With statements by the six foreign ministers and a visit to David Ben-Gurion’s grave by Yair Lapid and Antony Blinken, the inaugural Negev Summit came to an end on Monday afternoon.
On the surface, it appeared to be a stunning success, for Israel as the host and for its regional allies. But the ambitious event took place amid deep worry on the part of America’s Middle Eastern partners, and even with the public display of unity, fundamental disagreement remains.
In Israel’s eyes, there were in effect two parallel gatherings in Sde Boker: the bilateral Israel–US meeting between Lapid and Blinken, and the hexalateral Negev Summit.
Israeli officials had wanted to put together such an event for some time now, but needed to have the US secretary of state in the country to get its Arab partners to come at the same time. Blinken had twice delayed his latest trip, and only confirmed it with Lapid last Wednesday.
With WhatsApp messages between the principals themselves, the event quickly came together, led by Lapid. Sde Boker as the host site was comfortable in many ways for Israel – it avoided the political questions that hosting in Jerusalem would invite, and made for a dressed-down, informal atmosphere that could spark forthright, open conversation.
The focus of the bilateral Israel-US talks was, not surprisingly, the Iran nuclear negotiations in Vienna. Like the other attendees, Israel is supremely concerned that the Biden administration is more likely than not to cut a bad deal, one that includes delisting the Iranian Revolutionary Guards Corps from its terrorism blacklist.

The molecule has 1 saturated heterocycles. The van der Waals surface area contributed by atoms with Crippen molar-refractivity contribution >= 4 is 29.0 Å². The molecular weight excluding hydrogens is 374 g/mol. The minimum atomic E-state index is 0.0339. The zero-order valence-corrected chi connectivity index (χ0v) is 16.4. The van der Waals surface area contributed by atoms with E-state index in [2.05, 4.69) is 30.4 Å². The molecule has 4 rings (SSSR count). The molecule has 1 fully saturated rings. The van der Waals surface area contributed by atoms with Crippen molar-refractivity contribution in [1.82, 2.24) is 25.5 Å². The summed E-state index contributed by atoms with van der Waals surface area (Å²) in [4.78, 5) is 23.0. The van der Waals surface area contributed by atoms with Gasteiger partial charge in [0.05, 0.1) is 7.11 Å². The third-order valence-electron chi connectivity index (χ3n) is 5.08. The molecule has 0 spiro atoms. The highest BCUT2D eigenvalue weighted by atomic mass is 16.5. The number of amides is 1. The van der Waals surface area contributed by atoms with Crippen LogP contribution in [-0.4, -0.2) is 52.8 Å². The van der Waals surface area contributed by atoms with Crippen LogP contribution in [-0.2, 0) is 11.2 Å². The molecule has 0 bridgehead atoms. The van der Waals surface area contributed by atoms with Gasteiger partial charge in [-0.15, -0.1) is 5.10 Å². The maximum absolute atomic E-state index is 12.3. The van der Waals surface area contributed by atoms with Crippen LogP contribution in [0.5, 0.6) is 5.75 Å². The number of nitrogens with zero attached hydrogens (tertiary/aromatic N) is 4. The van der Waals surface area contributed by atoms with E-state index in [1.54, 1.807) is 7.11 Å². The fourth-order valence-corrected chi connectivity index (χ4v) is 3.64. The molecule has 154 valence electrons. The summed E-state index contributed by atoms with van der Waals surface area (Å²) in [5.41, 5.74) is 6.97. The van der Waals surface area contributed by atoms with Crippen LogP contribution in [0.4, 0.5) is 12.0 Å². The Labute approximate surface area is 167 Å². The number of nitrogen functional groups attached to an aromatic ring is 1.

But the Foreign Ministry also made a point of doing what it could to gain understanding from the US for its public position on the Russia-Ukraine crisis.
Shortly after he arrived in Israel, Blinken was brought to the Foreign Ministry’s situation room in Jerusalem for the Ukraine crisis, where Israel’s humanitarian aid to the country is coordinated. He was able to speak directly to Israeli officials and doctors at Israel’s Shining Star field hospital in Ukraine, underscoring that Israel’s government is doing much in the humanitarian realm, even as it avoids alienating Russia.
The ministry also brought in Keren Shachar, the diplomat responsible for Israel’s inter-ministry sanctions monitoring body — made up of the Foreign, Energy, Economy, and Finance ministries, the Bank of Israel, the Airports Authority and other relevant bodies. Ministry sources indicated that Blinken left quite satisfied by the presentation and expressed an appreciation for Israel’s efforts in making sure the country isn’t used to bypass Western sanctions.
Sameh Shoukry, sourpuss
The Iran nuclear talks were also one of central issues in the six-way Negev Summit discussions.
The five Middle Eastern foreign ministers came to Sde Boker deeply concerned. They have front row seats – and some are on the front lines – as Iran and its proxies display new brazenness and new capabilities in their missile and drone attacks. As Saudi Arabia and the UAE are being hit by Houthi attacks, and Iraq by Iranian missiles, the US is seriously considering removing the terrorist group enabling such attacks from its foreign terrorist organization list.
The Moroccans are also alarmed by the proliferation of terrorist groups across western Africa — not to mention robust and growing Algeria-Iran ties — many of which are backed in some way by the IRGC.
The foreign ministers were able to present a unified message, and judging by their statements throughout the event, their concerns didn’t fall on deaf American ears.
Beyond Iran, each country brought its own worries to the table. The Egyptians and Moroccans are intensely concerned about food security in the wake of the Ukraine-Russia war, and made sure the issue gained the necessary attention.